The storyline was just like anything, whether it’s fashion, film, skateboarding—whatever you do at the beginning you’re doing it because you love it. The further you get into it it becomes more of a job, and the less careful you are at protecting why you’re doing it in the first place. I remember when we first started Big Brother, we were on a skate tour for World Industries and I was skating with Shiloh Greathouse. He had just turned pro and was talking about how since he turned pro he found that he wasn’t skating as much anymore and was falling out of love with skateboarding. The pressure of filming and touring had really changed it. It's kind of funny because we were geeking out at that time, but I think that feeling is inherent in anything you do. So it was funny that me and Jonah were kind of already writing about his story without even knowing the true inspiration behind the collection. Finally when Humberto told us that it was about 1991, being in high school, sneaking into pools, and the summer before life got so complicated and serious we just went, “Whoa! That’s what the play is already about!” It was one of those things that happened because a) we were really lucky, or b) because I’ve spent so much time around Humberto. Now that he’s become creative director of Kenzo and has two kids, I can feel how complicated his life is. As a person, Humberto has really been able to maintain this sense of what is fun and his job, and the fun of being famous, and in the play we show him struggling with this more.


Yeah, he said he had a lot of fun with this and loved that you took his description of the collection and basically just made fun of him. I’m sure there was obviously a lot of back and forth considering the characters were loosely based off of him and Carol. How many different versions of this script did you and Jonah have to write before you finally got it right?
We probably went back and forth four or five times, but it wasn’t like we were writing them like real people. Obviously Brian Malloy, Bobby Cannavale's character, is supposed to be like the teenage Brian Malloy but he’s not really like him at all. Also Humberto, Carol, and Lisa Love’s characters weren’t actually like them, so part of the fun was that this was all one big inside joke. But, just like any script, we had to go back and forth trying to make it better and create more depth to these characters. We had to make it stronger narratively, and once we went to the fitting we saw the actual apparel incorporate the reality of the clothing and how the pieces worked. There is a t-shirt in the collection that has one sleeve, so we had to create a story to explain that—we came up with the idea that they altered the original design in the heat of the moment, when in reality Humberto made it that way. So basically we just fictionalized the line in order to make the line be part of the story. It’s one of two main characters in the play; the other is the location, Met Opera House.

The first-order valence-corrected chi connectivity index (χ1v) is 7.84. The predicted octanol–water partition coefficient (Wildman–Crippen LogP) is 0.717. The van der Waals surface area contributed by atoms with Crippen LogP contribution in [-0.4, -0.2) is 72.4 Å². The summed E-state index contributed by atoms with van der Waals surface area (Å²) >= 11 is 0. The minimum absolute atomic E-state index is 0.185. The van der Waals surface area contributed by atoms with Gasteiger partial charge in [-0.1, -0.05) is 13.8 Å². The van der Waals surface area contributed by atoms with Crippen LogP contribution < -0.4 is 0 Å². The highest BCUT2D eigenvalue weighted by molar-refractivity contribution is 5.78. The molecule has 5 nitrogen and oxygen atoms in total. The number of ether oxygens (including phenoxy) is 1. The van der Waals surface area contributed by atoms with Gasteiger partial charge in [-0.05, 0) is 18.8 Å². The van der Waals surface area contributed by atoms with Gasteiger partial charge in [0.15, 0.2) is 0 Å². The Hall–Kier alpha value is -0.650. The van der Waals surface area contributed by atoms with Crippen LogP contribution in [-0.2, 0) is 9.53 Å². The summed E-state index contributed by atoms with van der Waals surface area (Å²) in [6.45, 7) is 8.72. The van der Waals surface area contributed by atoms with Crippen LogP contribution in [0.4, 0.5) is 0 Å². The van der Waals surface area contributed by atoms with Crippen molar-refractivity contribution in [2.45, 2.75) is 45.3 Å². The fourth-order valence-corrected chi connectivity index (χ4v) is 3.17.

How did Jonah get involved in this?
Jonah got involved in this because I’ve known him forever and have been friends with him for years. We’d never worked together officially; I had a small role in Moneyball and Wolf of Wall Street, so I saw him around during that time, but we’d never properly done anything together and always wanted to. So when I started writing the story I just thought it would be way more fun to write it with him. We went to see Noah in IMAX at the Universal CityWalk then and I asked him if he’d write the play with me.

That’s awesome. How did you guys cast the actors?
I met Elle (Fanning) last year and had wanted to do something with her, so when I first started thinking about the fashion scene for the play, I thought she’d be really fun to write a character for. John Cameron Mitchell I’ve known forever and I love him; I just went to see him in Hedwig on Broadway with Humberto and his husband, Patrick, so he was fresh in my mind. John is not only a great actor but he’s a great theater actor, writer, and a playwright so I really was grateful to have him onboard. Bobby we already knew we wanted to use because we wanted these two roles to be filled by real theater pros because neither of us had ever done theater! We needed some real heavy hitters, and they ended up teaching us a lot. Blocking for theater is obviously different than staging a scene.

At any point did you think to yourself, Holy shit, what am I doing?
Oh it was hard! Especially because we only had five days to stage and rehearse the full show. Normally you would have a few weeks to stage a 45-minute play. But it was also really great because the group was so awesome it really felt like a little creative summer camp. It felt like the YouTube Music Awards we did last year, with a whole bunch of crazy people in a warehouse making this thing together, we were all there really just doing it to do something fun, and that was what the play was about. There was no reason to do it other than just doing it for fun, no one got paid, we just wanted to do this for Humberto and Carol and it was pleasant to have that spirit.


Tune in to VICE.com next week for an exclusive behind the scenes video from 100% Lost Cotton.